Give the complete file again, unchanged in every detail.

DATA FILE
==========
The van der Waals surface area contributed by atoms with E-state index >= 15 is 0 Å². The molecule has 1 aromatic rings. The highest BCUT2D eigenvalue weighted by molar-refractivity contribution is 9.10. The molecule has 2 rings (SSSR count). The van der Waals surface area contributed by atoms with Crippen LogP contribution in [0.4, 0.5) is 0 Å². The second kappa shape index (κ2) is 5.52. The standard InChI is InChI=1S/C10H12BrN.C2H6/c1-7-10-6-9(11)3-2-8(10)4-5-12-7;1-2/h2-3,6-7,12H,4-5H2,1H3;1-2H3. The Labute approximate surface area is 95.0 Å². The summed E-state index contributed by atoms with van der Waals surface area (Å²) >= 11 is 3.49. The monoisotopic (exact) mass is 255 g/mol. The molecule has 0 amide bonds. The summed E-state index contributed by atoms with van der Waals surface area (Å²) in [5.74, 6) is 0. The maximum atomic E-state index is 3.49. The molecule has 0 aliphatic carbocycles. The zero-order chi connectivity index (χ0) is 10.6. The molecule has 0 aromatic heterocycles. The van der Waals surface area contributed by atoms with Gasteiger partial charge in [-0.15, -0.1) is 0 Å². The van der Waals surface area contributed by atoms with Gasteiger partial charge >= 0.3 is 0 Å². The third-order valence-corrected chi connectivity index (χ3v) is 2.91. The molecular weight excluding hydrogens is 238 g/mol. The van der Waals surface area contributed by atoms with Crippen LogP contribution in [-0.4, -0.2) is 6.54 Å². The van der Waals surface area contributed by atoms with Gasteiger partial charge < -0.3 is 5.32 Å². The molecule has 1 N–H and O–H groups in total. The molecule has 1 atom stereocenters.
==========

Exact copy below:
The van der Waals surface area contributed by atoms with E-state index >= 15 is 0 Å². The molecule has 1 aromatic rings. The highest BCUT2D eigenvalue weighted by molar-refractivity contribution is 9.10. The molecule has 2 rings (SSSR count). The van der Waals surface area contributed by atoms with Crippen LogP contribution in [0.4, 0.5) is 0 Å². The second kappa shape index (κ2) is 5.52. The standard InChI is InChI=1S/C10H12BrN.C2H6/c1-7-10-6-9(11)3-2-8(10)4-5-12-7;1-2/h2-3,6-7,12H,4-5H2,1H3;1-2H3. The Labute approximate surface area is 95.0 Å². The summed E-state index contributed by atoms with van der Waals surface area (Å²) >= 11 is 3.49. The monoisotopic (exact) mass is 255 g/mol. The molecule has 0 amide bonds. The summed E-state index contributed by atoms with van der Waals surface area (Å²) in [5.74, 6) is 0. The maximum atomic E-state index is 3.49. The molecule has 0 aliphatic carbocycles. The zero-order chi connectivity index (χ0) is 10.6. The molecule has 0 aromatic heterocycles. The van der Waals surface area contributed by atoms with Gasteiger partial charge in [-0.15, -0.1) is 0 Å². The van der Waals surface area contributed by atoms with Gasteiger partial charge >= 0.3 is 0 Å². The third-order valence-corrected chi connectivity index (χ3v) is 2.91. The molecular weight excluding hydrogens is 238 g/mol. The van der Waals surface area contributed by atoms with Crippen LogP contribution in [-0.4, -0.2) is 6.54 Å². The van der Waals surface area contributed by atoms with Gasteiger partial charge < -0.3 is 5.32 Å². The molecule has 1 N–H and O–H groups in total. The molecule has 1 atom stereocenters.